But. And there is a but. These paintings are theological texts. And the theology they express sadly has devastating political implications.

    McClendon writes that their basic flaw is that they train us to look backwards "to Eden rather than forward to the kingdom of God." He writes that these artists,

 

sadly perverted the Genesis creation narrative: they revised the story of an earth created by God for purposes best unfolded in the prophets and in Jesus of Nazareth into a story of Eden revisited by a new Adam, the pioneering American, whose industrial mills (and by extension, whose territorial conquests) perfect God's plan.

 

    These paintings were the "artistic rendering of Manifest Destiny." And so they helped to shape a vision of the West as this empty place. But it wasn't empty. There were people living here. They had been here for millennia, with their own cultures, economics, and art. These landscapes helped to empower the military conquest of the West.

    And they distract us from the real work of the Gospel, which is to bring about God's reign upon the earth. Our spiritual fulfillment is not to be found in escapes to wilderness, however much we enjoy that. Our spiritual fulfilment is to be found in the formation of a better world shaped by God's vision of justice and fairness and peace. Our spiritual fulfillment will come about through the long, difficult work of serving one another, creating community, overcoming social divisions, making a better society.

 

    The Christian gospel isn't a set of propositions to be believed. It is a way of life to be lived. And that way of life—its stories, its traditions, its rituals—teach us how to see and experience and understand the world according to the way God loves it. Our faith teaches us how to witness the world and witness to the world. So we can interpret paintings and nature itself according to God's love and God's vision. "Be now my vision, O God of my heart" we will sing at the close of this worship.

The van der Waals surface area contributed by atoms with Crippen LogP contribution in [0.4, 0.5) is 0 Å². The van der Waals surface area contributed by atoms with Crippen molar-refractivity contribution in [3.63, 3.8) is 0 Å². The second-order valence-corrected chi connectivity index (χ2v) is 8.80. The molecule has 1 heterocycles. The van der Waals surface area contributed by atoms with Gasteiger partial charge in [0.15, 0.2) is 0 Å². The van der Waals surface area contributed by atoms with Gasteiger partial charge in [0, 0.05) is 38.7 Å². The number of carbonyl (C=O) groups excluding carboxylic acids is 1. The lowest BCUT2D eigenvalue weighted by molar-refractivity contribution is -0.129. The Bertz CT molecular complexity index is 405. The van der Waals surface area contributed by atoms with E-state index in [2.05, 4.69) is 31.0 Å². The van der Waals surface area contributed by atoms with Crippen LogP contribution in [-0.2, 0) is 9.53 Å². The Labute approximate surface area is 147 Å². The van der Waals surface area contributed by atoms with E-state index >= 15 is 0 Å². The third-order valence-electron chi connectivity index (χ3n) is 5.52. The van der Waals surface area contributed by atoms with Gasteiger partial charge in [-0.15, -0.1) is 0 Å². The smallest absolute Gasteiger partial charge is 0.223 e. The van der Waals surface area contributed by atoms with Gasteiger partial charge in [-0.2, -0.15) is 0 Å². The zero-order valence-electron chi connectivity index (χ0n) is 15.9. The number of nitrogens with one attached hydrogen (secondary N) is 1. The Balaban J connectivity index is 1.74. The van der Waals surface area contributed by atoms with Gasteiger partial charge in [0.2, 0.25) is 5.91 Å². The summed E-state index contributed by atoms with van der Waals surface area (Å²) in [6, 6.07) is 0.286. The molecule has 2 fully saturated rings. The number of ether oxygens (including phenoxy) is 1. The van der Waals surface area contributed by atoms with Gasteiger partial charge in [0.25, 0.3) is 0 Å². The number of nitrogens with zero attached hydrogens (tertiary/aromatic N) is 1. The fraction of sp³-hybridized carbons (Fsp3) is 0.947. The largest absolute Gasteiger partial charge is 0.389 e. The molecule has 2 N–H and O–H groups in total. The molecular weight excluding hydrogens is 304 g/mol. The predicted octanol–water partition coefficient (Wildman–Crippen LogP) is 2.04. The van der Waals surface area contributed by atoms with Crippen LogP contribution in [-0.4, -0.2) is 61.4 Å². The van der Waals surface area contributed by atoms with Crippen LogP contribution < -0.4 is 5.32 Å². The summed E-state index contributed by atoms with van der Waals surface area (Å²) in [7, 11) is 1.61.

Art, James McClendon writes, teaches us one more thing, something we also learn in the Christian gospel—that a new world can be created. These American landscapes helped to create a new vision of the American West, with devastating consequences. But we can create a new world that is the peaceable kingdom of God.

    Good art can inspire us to "'a whole new world' of unrealized possibility." May we open our eyes to see, experience, and understand, that we might be so inspired.


Desire

Desire

Song of Solomon 7:10-13

by the Rev. Dr. E. Scott Jones

First Central Congregational Church

7 October 2018

Note: Part of our Inspire series in collaboration with the Joslyn Art Museum.
This sermon inspired by Salome Dancing Before King Herod by Georges Rochegrosse.

 

 

    As I prepared the sermon for this week, I kept listening to the song "Wild" by the South African singer Troye Sivan. The refrain of the pop song is

 

Never knew loving could hurt this good, oh

And it drives me wild

'Cause when you look like that

I've never ever wanted to be so bad, oh

It drives me wild

You're driving me wild, wild, wild

 

    Sivan's songs have been described as "an infectious celebration of sexual desire." A fitting complement to this painting of Salome Dancing before King Herod by Georges Rochegrosse. The Joslyn Art Museum describes Georges Rochegrosse's painting as such: "Frequently, literary or historical sources serve as pretexts for sensational and titillating images." And in this particular painting "inspired by the biblical account of the death of St. John the Baptist, minute details of setting and human physiognomy encourage the viewer to share with the painted audience the lithe dancer's provocative performance." This is a painting meant to both exhibit and evoke our desire. To drive us wild.

    Now, we modern people are trained to take a detached, sophisticated approach to art. Nude bodies in art are okay, because they're art. As if great art couldn't inspire our desire. I'm certain that Michelangelo didn't expect a detached reaction to his statue of David.

    Art, even great fine art, does inspire our desires. But desires are slippery things; they can drive us wild. Therefore, desires make us anxious. Plato, for example, thought pleasure was wrong, that it polluted the soul, and that the enlightened person must rise about desire and pleasure into the realm of abstract reason. Some of those ideas clearly infected Christian thinking.

    But what if desire is vital to our spiritual life? What if God wants to drive us wild? Contemporary theologian Belden Lane, for instance, praises a "God of wild beauty" and Natalie Carnes declares that "God is desire itself."

    Could our desires inspire us to transformation? By driving us wild, can they also make us good?

 

    Salome Dancing before King Herod hangs in the European galleries on the north side of the Joslyn's main building. In that room are a handful of paintings from the Orientialist style.